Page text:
He added, In Haiku, you need to use ‘seasonal words’ [‘kigo’ in Japanese] that express the time of year. I imagined the scene as early summer, so my seasonal word is ‘wakaba’ (young leaves). With “The wind blows the shadows” I sense these are shadows cast by the light filtering through the trees – we have a word for this in Japanese which I have used – ‘komore-bi’. I took the wind as being wind strong enough to make the leaves fall. Thanks to M. Matsumoto for the (what I call) “backwards translation” and to Japan UK Live website for hosting such a valuable communication link.



Some Useful Ideas for Those Writing Poetry

Some Useful Ideas for Those Writing Poetry

(This was part of a book I was writing and I enclose the few chapters I have finished. I will post part of it every few days

No publisher took it on. Though a few were interested. So, I will share my knowledge.)


Chapter 1 Important words

Chapter 2 Don’t feel guilty (that you write poems)

Chapter 3 Haiku

Chapter 4 Telling a story from different viewpoints (I do this a lot)

Chapter 5 Concrete Poetry

Chapter 6 Performance Poetry

Chapter 7 Some poets and poetry styles. My ten favourite poems.

Chapter 8 Metre

Chapter 9 Metaphor

Chapter 10 “Found” text

Chapter 11 Multi-voice Poetry

Chapter 12 Different Techniques

Chapter 13 Some new Techniques I have developed.

Chapter 14 Improving your Poetry

Chapter 15 Analysing a Poem.



This book is aimed at both adults and young people who want to know more about how to improve the quality of the poems they write. I am a performance poet who has created a few new forms of poetry myself. I will also deal with some of the many different types of poetry that are featured in many standard poetry books, things like concrete poetry. Being a simple lad myself, I shall keep this account as simple as possible. Hopefully by the end of the book you will be trying out some of these new poetical forms yourself. This book is meant to be practical.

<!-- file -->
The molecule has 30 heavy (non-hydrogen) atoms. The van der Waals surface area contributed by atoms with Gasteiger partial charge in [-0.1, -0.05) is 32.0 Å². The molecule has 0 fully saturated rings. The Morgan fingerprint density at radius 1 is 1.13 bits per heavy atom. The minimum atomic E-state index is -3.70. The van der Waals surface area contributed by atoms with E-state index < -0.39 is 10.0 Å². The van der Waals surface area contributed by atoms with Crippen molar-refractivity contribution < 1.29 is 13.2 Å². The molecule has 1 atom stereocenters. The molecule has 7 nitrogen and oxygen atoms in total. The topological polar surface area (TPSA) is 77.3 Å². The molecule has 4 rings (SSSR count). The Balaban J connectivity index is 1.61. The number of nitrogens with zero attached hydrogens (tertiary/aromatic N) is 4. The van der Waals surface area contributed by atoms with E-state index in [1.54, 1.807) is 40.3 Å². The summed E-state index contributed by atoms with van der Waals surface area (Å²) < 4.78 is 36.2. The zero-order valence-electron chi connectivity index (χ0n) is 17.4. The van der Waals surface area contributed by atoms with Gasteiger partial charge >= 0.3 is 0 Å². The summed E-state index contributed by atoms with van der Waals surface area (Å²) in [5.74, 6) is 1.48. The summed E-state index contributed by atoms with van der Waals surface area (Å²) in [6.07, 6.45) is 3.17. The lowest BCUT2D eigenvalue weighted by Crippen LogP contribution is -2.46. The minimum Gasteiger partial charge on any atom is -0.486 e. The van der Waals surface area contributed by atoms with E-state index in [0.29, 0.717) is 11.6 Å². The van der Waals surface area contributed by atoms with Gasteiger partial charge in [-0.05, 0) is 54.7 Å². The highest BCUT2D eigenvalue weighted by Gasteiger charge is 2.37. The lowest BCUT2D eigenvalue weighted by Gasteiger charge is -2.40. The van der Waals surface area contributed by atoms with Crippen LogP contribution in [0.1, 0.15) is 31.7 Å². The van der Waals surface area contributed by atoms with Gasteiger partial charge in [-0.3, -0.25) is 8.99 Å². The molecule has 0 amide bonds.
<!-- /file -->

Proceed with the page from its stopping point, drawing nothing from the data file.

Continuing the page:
I believe that poems can sometimes be amongst the most beautiful things created by human kind. I am a “fan” of poetry and of poets.



Chapter 1. Important Words


It is probably worth asking ourselves, “What is Poetry?” at the start of this journey together. A hundred different poets will give you a hundred different answers. My own definition is that, “Poetry is text that shows reality in new and useful ways.” So for me the main point of a poem is that it usefully says something about the meaning of life; or nature, or relationships between people. I see poetry as something which in the main deals with the deep and difficult questions that philosophy and religion deal with. Usefully, poetry can sometimes show reality in ways that people find much easier to understand than they would if they read it in a Philosophical treatise. Words in poetry are important and do their “job” in a way that is hopefully interesting and that may stay with us, the reader (or listener), for a long time. However, some of my poems consist mainly of nice rhythms and interesting sounds. Indeed, certain important words and phrases (like parts of certain human rights documents)-merely because of their importance-I see as almost poetry.

Nowadays it is seen as the norm to belittle poetry and poets. Many people say they don’t like poetry. Yet the same people love song lyrics-which may on their own be poetry. Because you don’t like two poems that you got drummed into you at School doesn’t mean that you will dislike all poetry.

There are poems which are ideal for those who like to hear a good story. Other poems deal with human rights. Some poems set puzzles which the reader has to work at over numerous readings. There is a poet and a poem for everyone.

For some poets, the puzzle is the point of a poem. When I write a poem I sometimes allow certain ideas and facts to develop in the curious reader’s mind over several readings. But the puzzle in the poem is not the main point of a poem, to me anyway. Any difficulties in my poems tend to arise from poems that deal with intrinsically difficult human rights topics.